Q5. Given that a static method doIt() in a class Work represents work to be done, what block of code will succeed in starting a new thread that will do the work?
When the thread gets hold of the CPU again, it checks its interrupt status and because it was set its throws the interrupt exception and clears the interrupt status.
If a thread is running and gets interrupted, only its interrupt status is affected and won't throw the interrupt exception.
interrupt(), InterruptedException and other thread exceptions
If you look at the get() method, there is some exception handling code, due to the wait() method. When a thread is put in the wait() queue, conditions can occur that remove it from this queue. For example, there might be a situation where a thread is wait()ing, and another thread comes along and interrupt()s it. This can happen if a reference to the wait()ing thread is held in an object, and another thread runs through this object. This kind of behavor is useful when creating server side objects whose lifecycles you have to control. I will give examples of this in the next section. Now, the strange thing to remember is that when the wait()ing thread gets interrupt()ed, it resumes execution by throwing an exception in the code block of the wait() method. Once the InterruptedException is dealt with, the wait()ing thread is alive again, and if the exception is dealt with properly, should resume execution as it was intended, rather than just throwing an unhandled exception and freezing the thread. An example of this can be seen in the following example. This might be confusing if you are not that familiar with threads; things can get very confusing in your code, when a thread, which was created in one object, runs through other objects.
Let's say that the Consumer object has its own thread, and the Producer object has its own thread, and that they both share the Queue object. Now, after they are running for sometime, let's say that you want to shut down the Consumer, which might happen in a server side environment, where you might have to replace the Consumer with a different object (for example, if the class gets updated in a Servlet environment, or a new version of an object is deployed). In order to shut and take down this Consumer object at runtime, its thread has to be taken off of the wait()ing queue (if it is currently waiting). The best way to do this, is to have the server thread invoke a shutdown method of some sort on the Consumer object. The shutdown method should then invoke the interrupt() method on the Consumer's thread. Once this happens, an exception gets generated in the Queue's get() method (where the Consumer's thread was waiting). Phew! So, the Consumer's thread was interrupted in the Queue's get() method, and it returns null. The Consumer thread's run() method should have logic in it to determine when this has happened, and it should self terminate. Please note that complicated logic occurs because every thread has to have a run() method in which it all happens. This will be illustrated in the next section.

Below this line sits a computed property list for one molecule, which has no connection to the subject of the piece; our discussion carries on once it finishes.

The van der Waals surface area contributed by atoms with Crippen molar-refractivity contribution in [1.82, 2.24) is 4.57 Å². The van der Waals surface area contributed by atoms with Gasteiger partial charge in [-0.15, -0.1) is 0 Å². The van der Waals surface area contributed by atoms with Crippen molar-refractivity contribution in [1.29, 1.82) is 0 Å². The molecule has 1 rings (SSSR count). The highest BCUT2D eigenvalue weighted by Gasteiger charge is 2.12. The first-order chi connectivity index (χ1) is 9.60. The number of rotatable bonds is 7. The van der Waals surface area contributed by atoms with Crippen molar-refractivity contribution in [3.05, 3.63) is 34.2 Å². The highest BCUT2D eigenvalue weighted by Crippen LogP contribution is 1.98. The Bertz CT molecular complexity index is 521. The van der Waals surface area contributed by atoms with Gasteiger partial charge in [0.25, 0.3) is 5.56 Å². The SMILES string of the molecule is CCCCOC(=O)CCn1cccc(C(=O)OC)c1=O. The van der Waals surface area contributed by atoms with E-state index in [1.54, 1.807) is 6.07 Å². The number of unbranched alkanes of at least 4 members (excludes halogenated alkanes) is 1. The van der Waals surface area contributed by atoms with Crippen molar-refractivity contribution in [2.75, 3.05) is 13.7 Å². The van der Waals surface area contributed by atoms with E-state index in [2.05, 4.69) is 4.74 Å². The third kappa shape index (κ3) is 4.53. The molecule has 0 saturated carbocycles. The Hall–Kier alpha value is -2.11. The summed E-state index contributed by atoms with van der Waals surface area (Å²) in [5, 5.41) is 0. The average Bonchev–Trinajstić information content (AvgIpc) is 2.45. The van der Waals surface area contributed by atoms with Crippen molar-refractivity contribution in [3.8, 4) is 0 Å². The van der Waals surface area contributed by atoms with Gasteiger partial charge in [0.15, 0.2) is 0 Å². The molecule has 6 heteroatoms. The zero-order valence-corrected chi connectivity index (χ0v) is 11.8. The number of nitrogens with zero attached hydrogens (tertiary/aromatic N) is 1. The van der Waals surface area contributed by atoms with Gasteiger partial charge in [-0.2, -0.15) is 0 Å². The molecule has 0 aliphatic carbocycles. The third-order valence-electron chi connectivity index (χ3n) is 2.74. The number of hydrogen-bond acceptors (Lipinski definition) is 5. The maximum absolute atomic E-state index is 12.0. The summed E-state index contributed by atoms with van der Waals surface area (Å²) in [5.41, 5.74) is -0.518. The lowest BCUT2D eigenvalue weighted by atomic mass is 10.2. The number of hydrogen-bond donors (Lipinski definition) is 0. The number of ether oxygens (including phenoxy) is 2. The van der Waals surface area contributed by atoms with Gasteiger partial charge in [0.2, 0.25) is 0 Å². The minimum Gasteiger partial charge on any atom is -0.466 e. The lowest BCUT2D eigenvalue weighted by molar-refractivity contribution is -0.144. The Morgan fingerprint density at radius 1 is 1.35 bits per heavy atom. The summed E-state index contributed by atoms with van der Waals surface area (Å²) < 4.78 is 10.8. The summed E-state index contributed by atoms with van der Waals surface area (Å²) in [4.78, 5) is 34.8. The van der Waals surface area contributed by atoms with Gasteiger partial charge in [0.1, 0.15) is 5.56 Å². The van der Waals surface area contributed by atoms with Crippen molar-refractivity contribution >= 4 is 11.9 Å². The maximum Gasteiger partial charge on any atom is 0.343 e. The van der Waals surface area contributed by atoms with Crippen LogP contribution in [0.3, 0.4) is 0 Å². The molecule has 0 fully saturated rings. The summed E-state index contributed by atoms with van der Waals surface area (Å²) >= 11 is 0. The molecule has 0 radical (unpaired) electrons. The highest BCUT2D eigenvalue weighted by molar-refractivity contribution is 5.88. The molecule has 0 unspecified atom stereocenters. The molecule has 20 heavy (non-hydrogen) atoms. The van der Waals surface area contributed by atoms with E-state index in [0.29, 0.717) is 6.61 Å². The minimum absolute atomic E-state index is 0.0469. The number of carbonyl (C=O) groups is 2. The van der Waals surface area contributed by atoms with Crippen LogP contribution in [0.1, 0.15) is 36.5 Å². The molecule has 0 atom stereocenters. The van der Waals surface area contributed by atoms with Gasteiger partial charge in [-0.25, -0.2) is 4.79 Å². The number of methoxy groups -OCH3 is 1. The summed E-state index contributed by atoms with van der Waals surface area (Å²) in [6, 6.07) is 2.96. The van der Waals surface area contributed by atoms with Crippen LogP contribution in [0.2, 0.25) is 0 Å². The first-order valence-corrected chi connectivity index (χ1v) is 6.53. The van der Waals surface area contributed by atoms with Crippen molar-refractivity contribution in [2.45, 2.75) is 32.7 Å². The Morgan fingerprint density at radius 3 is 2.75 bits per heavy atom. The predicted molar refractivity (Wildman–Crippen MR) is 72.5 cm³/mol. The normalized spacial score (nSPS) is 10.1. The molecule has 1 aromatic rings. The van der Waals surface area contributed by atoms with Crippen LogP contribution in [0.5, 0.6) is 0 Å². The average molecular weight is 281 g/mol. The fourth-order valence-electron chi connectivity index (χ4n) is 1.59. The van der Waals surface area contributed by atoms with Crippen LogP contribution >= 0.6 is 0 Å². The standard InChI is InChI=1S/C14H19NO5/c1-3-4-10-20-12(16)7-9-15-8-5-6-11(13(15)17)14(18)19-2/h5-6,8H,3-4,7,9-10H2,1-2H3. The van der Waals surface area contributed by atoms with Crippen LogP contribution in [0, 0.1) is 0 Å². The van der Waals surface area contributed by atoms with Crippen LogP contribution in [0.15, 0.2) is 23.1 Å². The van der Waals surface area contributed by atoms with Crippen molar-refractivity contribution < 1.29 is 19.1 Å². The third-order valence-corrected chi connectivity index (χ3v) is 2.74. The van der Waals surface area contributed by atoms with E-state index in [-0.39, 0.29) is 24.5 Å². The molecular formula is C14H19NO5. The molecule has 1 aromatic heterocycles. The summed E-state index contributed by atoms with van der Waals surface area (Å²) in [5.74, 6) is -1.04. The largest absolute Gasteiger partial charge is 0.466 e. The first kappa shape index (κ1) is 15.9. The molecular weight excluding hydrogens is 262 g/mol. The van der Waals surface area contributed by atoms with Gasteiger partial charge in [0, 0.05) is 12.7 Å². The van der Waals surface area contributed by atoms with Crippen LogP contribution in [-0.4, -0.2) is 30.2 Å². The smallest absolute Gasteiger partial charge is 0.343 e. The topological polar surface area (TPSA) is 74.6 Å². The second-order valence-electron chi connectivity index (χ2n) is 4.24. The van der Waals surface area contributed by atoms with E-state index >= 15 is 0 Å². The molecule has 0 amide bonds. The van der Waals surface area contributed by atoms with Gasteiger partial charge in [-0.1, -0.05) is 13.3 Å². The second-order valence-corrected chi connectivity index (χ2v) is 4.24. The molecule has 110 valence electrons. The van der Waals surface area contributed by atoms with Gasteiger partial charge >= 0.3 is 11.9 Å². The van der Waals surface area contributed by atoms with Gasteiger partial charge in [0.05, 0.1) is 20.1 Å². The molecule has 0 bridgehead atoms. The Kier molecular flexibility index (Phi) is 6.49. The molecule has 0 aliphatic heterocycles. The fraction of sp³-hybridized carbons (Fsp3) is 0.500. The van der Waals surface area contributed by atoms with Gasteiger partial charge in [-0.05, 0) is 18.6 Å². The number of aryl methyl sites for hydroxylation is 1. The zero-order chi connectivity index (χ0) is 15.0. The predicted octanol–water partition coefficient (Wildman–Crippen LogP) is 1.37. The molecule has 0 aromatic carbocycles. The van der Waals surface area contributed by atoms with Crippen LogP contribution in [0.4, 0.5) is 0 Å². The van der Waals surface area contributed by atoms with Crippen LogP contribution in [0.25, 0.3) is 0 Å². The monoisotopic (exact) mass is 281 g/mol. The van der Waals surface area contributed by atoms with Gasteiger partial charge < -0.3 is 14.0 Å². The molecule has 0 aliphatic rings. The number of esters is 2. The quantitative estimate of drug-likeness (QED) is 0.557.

Originally posted by Alfred Kemety:
3- How would it get interrupted? Will another thread call the interrupt() method? How will this happen while the thread is actually in the running state, meaning no other thread is running.. or can 2 threads run at the same time? I don't think so....
Well I have a doubt about concurently, you mean 2 threads are running at the same time? in a multithreading envirnoment, or running in a multiprocessing envirnoment...
1- CPU - as I understand - can handle one process at a time, so if one thread has the CPU, another can't, unless you have multi-processor envirnoment? am I not right?
2- If a thread has the CPU then it's said to be in the running state
3- According to my understanding, there can't be 2 threads in the running state at the same time
4- If all what I said is true, then you mean that a thread invokes interrupt() method on another thread while it's in the ready-to-run state and NOT in the waiting state or sleeping state or actually "Running" state, since both can't be "Running" at the same instance... is that correct?
public void interrupt()Interrupts this thread.
First the checkAccess method of this thread is invoked, which may cause a SecurityException to be thrown.
If this thread is blocked in an invocation of the wait(), wait(long), or wait(long, int) methods of the Object class, or of the join(), join(long), join(long, int), sleep(long), or sleep(long, int), methods of this class, then its interrupt status will be cleared and it will receive an InterruptedException.
If none of the previous conditions hold then this thread's interrupt status will be set.
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